Having recently made his career breakout role on a major studio film, New York celebrity makeup artist, Tim MacKay used his experience on the new Hulu film, Plan B, to help spread his optimism to others in the industry who might feel less motivated to fight for what they want.

Directed by TV actress Natalie Morales (The Little Things, 2021), Plan B tells the raunchy story of two high-school-aged girlfriends who take an overnight road-trip in efforts to seek out an emergency solution to an accidental pregnancy within South Dakota’s conservatively anti-choice jurisdiction.

Serving as the film’s Makeup Department Head, MacKay has continued to defy the boundaries of what is possible, despite being a full-time freelance makeup artist in the middle of the biggest global disaster since World War II.

In an exclusive interview with MacKay, the New York makeup artist revealed his seven tips on staying optimistic when you get that feeling of wanting to quit.

1. Take the lulls in life as a limbo, not a purgatory

When we are out of work or single for a long period of time, we often feel that it’s an agonising period of hell, where you’re stuck feeling hopeless and lacking self-worth. We cannot see the future, but just because we don’t know what opportunities are coming doesn’t mean they’re not.

Prior to the pandemic, I was accustomed to working on celebrity clientele at a high-demand volume. However, after six months without work as a freelance makeup artist and doing my absolute best not to lose hope, I booked my first Hulu feature film as the Makeup Department Head for Plan B.

So, don’t take a lull to be purgatory, because it might just be the universe preparing you for an opportunity that you may not realise yet.

2. You need to go through Hell to get to Heaven

From my 12 years of living in New York City, I’ve learned that when you feel completely s**t on with life (in all aspects), GET READY, because it means something amazing is on its way to you, so long as you aren’t too hot-headed to welcome it into your world.

3. Taking bigger risks doesn't mean you'll end up 'homeless'

There’s nothing wrong with taking risks, however, make sure you evaluate the potential impact it will have on your life as a whole. For example, ask yourself whether your life will be over if you fail?

If you are making a complete career change, does that mean your life could be over? Scary is not the equivalent to danger. If you do not have money to live on, it’s probably best you hold off, before expecting overnight success.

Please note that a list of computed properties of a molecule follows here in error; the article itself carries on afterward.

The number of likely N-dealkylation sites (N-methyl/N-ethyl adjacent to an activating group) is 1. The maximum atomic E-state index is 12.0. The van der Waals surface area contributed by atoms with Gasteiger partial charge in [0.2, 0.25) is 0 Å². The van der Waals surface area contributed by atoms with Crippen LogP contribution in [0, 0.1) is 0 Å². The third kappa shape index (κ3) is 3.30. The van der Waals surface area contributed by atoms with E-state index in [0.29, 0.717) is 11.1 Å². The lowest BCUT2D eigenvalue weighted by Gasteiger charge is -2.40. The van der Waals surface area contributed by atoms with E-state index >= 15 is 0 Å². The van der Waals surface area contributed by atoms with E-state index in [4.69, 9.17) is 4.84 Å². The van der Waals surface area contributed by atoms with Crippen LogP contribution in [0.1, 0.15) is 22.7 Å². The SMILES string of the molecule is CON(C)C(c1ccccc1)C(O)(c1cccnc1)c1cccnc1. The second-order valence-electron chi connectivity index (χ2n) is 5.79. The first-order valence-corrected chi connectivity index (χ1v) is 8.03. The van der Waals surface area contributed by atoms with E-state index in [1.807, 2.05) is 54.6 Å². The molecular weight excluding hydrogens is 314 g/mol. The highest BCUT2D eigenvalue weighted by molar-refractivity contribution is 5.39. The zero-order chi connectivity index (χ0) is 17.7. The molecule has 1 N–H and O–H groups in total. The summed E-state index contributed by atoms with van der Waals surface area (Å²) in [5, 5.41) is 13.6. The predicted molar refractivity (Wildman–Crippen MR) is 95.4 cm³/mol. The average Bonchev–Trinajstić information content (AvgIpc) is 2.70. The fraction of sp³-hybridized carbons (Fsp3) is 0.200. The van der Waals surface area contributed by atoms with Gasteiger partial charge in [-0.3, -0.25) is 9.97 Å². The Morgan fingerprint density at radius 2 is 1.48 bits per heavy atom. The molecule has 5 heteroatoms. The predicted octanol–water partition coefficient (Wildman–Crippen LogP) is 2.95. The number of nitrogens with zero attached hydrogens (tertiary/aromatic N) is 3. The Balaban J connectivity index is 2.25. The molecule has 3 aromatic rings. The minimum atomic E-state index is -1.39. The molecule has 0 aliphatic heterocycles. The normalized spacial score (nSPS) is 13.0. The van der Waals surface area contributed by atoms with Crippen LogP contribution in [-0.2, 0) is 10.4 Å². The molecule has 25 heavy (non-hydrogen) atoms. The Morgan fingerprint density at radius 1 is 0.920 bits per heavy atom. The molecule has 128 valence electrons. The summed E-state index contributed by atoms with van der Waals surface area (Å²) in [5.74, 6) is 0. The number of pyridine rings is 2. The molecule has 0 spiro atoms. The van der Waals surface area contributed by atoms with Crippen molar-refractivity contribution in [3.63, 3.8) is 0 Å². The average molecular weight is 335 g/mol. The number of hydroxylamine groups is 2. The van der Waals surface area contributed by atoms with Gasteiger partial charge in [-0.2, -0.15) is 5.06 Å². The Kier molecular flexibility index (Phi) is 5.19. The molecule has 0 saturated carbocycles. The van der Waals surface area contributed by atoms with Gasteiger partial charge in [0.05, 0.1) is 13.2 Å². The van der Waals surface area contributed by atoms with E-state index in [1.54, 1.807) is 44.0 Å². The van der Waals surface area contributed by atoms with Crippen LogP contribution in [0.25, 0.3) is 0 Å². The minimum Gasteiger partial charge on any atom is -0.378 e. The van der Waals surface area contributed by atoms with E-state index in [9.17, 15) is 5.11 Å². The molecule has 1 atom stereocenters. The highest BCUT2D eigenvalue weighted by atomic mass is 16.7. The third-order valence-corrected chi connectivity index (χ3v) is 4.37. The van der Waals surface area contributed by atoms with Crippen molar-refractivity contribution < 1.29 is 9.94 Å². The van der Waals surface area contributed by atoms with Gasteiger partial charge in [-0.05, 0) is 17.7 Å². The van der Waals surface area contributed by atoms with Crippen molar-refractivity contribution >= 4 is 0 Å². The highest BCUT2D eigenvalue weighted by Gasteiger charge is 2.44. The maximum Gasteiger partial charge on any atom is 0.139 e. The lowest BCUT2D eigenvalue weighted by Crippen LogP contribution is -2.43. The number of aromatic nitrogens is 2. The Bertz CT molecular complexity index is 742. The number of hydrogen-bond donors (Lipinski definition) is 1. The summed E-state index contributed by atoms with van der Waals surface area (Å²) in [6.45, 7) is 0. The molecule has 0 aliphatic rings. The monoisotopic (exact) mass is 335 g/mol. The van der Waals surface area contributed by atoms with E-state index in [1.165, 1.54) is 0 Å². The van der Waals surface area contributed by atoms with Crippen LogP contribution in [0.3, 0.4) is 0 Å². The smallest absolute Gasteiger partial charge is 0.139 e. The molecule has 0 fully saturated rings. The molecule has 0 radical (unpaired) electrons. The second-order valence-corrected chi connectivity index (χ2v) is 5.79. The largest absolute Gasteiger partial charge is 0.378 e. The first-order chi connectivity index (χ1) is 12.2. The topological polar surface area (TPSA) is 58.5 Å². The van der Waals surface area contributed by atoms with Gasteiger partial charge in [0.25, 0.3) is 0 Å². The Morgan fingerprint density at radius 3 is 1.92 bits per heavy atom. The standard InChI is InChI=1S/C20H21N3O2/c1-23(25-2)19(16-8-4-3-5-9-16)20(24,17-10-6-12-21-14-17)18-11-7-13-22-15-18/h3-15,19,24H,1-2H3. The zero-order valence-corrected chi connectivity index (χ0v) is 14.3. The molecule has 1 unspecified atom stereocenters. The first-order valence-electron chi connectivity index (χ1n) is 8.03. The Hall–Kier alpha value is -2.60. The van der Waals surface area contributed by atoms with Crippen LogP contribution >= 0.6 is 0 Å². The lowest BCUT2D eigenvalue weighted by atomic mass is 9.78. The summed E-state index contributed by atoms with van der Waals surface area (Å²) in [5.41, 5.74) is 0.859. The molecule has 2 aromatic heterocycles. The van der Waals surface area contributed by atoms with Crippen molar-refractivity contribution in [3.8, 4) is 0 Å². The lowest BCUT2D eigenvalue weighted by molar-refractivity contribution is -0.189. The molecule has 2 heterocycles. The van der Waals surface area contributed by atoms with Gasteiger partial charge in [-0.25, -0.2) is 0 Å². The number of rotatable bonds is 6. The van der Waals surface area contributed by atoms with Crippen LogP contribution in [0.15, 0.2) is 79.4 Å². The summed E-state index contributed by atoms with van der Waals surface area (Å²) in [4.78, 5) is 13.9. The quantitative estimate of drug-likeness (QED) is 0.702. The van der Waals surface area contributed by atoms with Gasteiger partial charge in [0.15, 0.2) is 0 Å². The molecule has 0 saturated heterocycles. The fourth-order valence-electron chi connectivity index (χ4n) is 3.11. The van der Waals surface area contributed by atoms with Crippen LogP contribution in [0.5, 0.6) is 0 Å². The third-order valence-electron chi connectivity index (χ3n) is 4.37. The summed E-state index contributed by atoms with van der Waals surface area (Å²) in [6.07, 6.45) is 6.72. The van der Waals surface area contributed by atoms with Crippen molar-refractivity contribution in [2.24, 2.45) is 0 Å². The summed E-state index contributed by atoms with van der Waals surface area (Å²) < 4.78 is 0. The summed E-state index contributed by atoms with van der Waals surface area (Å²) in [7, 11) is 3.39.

When I dropped out of college to become a makeup artist 10 years ago it was rough. I had to stay on friends' couches, floors, in their basement sometimes just so I could stay in NY. It wasn’t glamorous, but I loved what I was doing for work; that was glamorous.

I knew if I failed, the worst that would happen is that I would have to move back home with my parents. You might feel shame, but you’ll survive.

Not everyone has that privilege of having family or friends to help, but if you do I say take the risk! Because you know what? I’m glad I did.

4. It's okay not to have a clear goal; just be realistic

If you were to ask me 11 years ago where I would be, I had no idea I would be a full-time working freelance makeup artist. I was just a 19-year-old who was captivated by glamour. I saw my first MAC store and knew I wanted something in makeup. That was it.

You don’t need to have a crystal-clear goal here, but you do need to brainstorm what your ultimate desires/goals are, and then think about what steps in the profession you would need to take to achieve those goals.

It’s easy to get overwhelmed if you don’t know EXACTLY what job you want or what steps to take; just give yourself the gist and plan moves to go in that direction.

5. Pursue the opportunity that scares the hell out of you

Nine years ago, when I was working at MAC, my co-worker, Angie, told me to always say “yes” to an opportunity I am presented with, even if it scares the hell out of me.

When actress and director Natalie Morales asked me to serve as the Makeup Department Head for Plan B, I was terrified! I had to learn a lot, FAST, and every step of the way, I gave it my 100% all.

I wasn’t perfect with each step, but I made it WORK, and the outcome was fantastic.

6. With every great opportunity comes an overwhelming number of tests

Every amazing new job opportunity will have someone at it who makes it a bit more “hellish” or adds a series of obstacles that might encourage you to have a (public) nervous breakdown.

Remember one thing: those tests aren’t to discourage you! They are there to see how bad you really want what’s in front of you. So, be assertive with your current goals and fight through them.

7. Reflect on your own timeline

You need to have a list of accomplishments you’ve added to your portfolio throughout the years, because it’s easy to forget how far we’ve come when we don’t have something new and exciting in front of us.

Whether it’s a job you have, an addiction you overcame, or that time you stood up for yourself—be proud of each step you’ve made at bettering yourself and think about what else you can do to add to that list of accomplishments!

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